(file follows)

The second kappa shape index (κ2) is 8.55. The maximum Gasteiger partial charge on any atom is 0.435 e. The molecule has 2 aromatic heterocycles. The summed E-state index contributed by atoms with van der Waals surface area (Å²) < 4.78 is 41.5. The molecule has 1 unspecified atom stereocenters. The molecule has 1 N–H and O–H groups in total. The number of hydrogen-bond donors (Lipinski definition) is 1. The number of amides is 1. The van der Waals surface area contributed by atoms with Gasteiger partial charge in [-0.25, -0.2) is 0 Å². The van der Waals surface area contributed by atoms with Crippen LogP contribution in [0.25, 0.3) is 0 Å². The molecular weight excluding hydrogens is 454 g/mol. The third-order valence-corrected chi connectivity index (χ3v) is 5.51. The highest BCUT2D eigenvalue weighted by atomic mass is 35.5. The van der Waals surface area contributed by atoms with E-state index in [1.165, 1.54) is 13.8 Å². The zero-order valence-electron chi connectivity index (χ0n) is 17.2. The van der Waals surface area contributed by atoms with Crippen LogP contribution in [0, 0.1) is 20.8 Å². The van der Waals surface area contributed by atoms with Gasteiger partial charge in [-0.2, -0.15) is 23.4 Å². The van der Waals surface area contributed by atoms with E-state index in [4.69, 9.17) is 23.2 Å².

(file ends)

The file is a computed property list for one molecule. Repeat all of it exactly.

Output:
The second kappa shape index (κ2) is 8.55. The maximum Gasteiger partial charge on any atom is 0.435 e. The molecule has 2 aromatic heterocycles. The summed E-state index contributed by atoms with van der Waals surface area (Å²) < 4.78 is 41.5. The molecule has 1 unspecified atom stereocenters. The molecule has 1 N–H and O–H groups in total. The number of hydrogen-bond donors (Lipinski definition) is 1. The number of amides is 1. The van der Waals surface area contributed by atoms with Gasteiger partial charge in [-0.25, -0.2) is 0 Å². The van der Waals surface area contributed by atoms with Crippen LogP contribution in [0.25, 0.3) is 0 Å². The molecular weight excluding hydrogens is 454 g/mol. The third-order valence-corrected chi connectivity index (χ3v) is 5.51. The highest BCUT2D eigenvalue weighted by atomic mass is 35.5. The van der Waals surface area contributed by atoms with E-state index in [1.165, 1.54) is 13.8 Å². The zero-order valence-electron chi connectivity index (χ0n) is 17.2. The van der Waals surface area contributed by atoms with Crippen LogP contribution in [0, 0.1) is 20.8 Å². The van der Waals surface area contributed by atoms with Gasteiger partial charge in [-0.2, -0.15) is 23.4 Å². The van der Waals surface area contributed by atoms with E-state index in [4.69, 9.17) is 23.2 Å².